Any doctor advertising stem cells for cosmetic surgery is basically selling snake oil right now. And ballyhooed fat-based breast enhancements pose a cancer risk. On the other hand, plastic surgeons can now bubble away a belt loop worth of waist fat with ultrasound or will soon be freezing away forehead folds without Botox.
These are just a few of the “hot topics” emerging in the field discussed by a panel of top practitioners at the annual American Society of Plastic Surgeons convention in Toronto last week.
The overarching message for anyone looking to improve their appearance through cutting-edge cosmetic techniques was “buyer beware.” That is especially the case for stem cell procedures now being pumped on the internet as a fountain of youth for faces and other body bits.
“Be cautious of any doctor who is promoting these procedures,” California plastic surgeon Robert Singer, MD, FACS, says of stem cell cosmetics. “This is a marketing term and I can tell you at this point it’s a marketing scam.”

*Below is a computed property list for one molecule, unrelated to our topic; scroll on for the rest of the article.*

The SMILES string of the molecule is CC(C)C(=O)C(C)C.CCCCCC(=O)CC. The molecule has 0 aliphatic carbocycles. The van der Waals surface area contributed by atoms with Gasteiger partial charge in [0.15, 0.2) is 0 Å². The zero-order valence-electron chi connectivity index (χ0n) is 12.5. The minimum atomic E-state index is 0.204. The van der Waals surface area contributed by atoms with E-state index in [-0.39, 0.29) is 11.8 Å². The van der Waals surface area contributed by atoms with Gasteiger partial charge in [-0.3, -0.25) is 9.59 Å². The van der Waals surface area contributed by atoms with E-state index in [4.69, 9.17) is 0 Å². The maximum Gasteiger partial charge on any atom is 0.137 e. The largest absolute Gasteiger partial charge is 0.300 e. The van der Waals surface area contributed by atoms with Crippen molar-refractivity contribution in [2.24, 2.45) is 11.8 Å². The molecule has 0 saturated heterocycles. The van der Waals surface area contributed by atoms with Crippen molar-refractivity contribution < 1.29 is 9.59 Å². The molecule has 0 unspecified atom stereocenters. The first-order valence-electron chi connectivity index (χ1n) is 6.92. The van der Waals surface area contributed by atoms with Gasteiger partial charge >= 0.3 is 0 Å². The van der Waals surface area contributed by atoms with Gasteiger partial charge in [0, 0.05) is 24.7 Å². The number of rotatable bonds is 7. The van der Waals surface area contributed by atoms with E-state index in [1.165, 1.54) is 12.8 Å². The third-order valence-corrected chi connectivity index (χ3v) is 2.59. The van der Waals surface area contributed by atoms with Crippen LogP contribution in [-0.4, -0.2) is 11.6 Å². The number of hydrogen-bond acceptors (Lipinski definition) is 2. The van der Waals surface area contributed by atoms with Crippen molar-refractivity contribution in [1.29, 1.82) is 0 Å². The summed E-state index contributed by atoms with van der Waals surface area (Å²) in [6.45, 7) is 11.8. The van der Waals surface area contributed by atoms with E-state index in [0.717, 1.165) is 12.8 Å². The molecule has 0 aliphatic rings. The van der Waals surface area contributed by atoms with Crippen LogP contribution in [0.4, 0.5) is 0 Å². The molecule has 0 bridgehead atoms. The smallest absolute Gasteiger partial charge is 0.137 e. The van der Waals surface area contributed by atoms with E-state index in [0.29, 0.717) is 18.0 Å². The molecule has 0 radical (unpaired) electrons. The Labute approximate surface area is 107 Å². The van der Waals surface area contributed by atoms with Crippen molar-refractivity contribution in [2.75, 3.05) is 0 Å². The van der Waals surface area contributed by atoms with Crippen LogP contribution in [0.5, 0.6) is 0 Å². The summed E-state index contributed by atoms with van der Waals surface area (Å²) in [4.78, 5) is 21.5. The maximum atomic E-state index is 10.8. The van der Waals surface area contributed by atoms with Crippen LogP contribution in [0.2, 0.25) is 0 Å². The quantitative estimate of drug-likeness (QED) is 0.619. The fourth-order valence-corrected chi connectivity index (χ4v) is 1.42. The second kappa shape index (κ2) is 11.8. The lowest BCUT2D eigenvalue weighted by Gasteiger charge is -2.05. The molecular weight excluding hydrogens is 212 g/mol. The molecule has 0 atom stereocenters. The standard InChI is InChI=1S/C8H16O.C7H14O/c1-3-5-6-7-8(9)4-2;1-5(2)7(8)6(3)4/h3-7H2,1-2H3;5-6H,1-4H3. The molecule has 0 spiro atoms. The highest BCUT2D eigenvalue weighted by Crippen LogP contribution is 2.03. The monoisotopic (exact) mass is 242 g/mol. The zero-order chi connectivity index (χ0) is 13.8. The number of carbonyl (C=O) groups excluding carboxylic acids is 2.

Peter Rubin, MD, of the University of Pittsburgh, says there remains no clinical data to show that stem cells can regenerate a youthful facial appearance. Indeed, he says, there is no known plastic surgical procedure for even extracting and isolating them for such use. “This is an area where I’d urge our (patients) to exercise great caution when confronted with promises,” he says.
The thinking that stem cells can release growth factors to heal wounds, radiation scars or plump up facial volume has simply not been proven yet, he says. “If somebody is promoting that, I wouldn’t do it,” says Singer. “And I certainly wouldn’t allow a family member of mine to do that at this point.”
The panel also heard that a newly touted technique of using fat injections for breast enlargement may increase the risk of cancer. Fat cells release a hormone called leptin that can promote the growth of breast cancer cells, especially those that are estrogen dependent, says V. Leroy Young, MD, FACS, a St Louis-based surgeon.
On the other hand, new techniques for “non-invasive” liposuction have been showing promise, especially in ridding midriffs of those last stubborn inches of fat, the panel heard.
[Source: Toronto Star]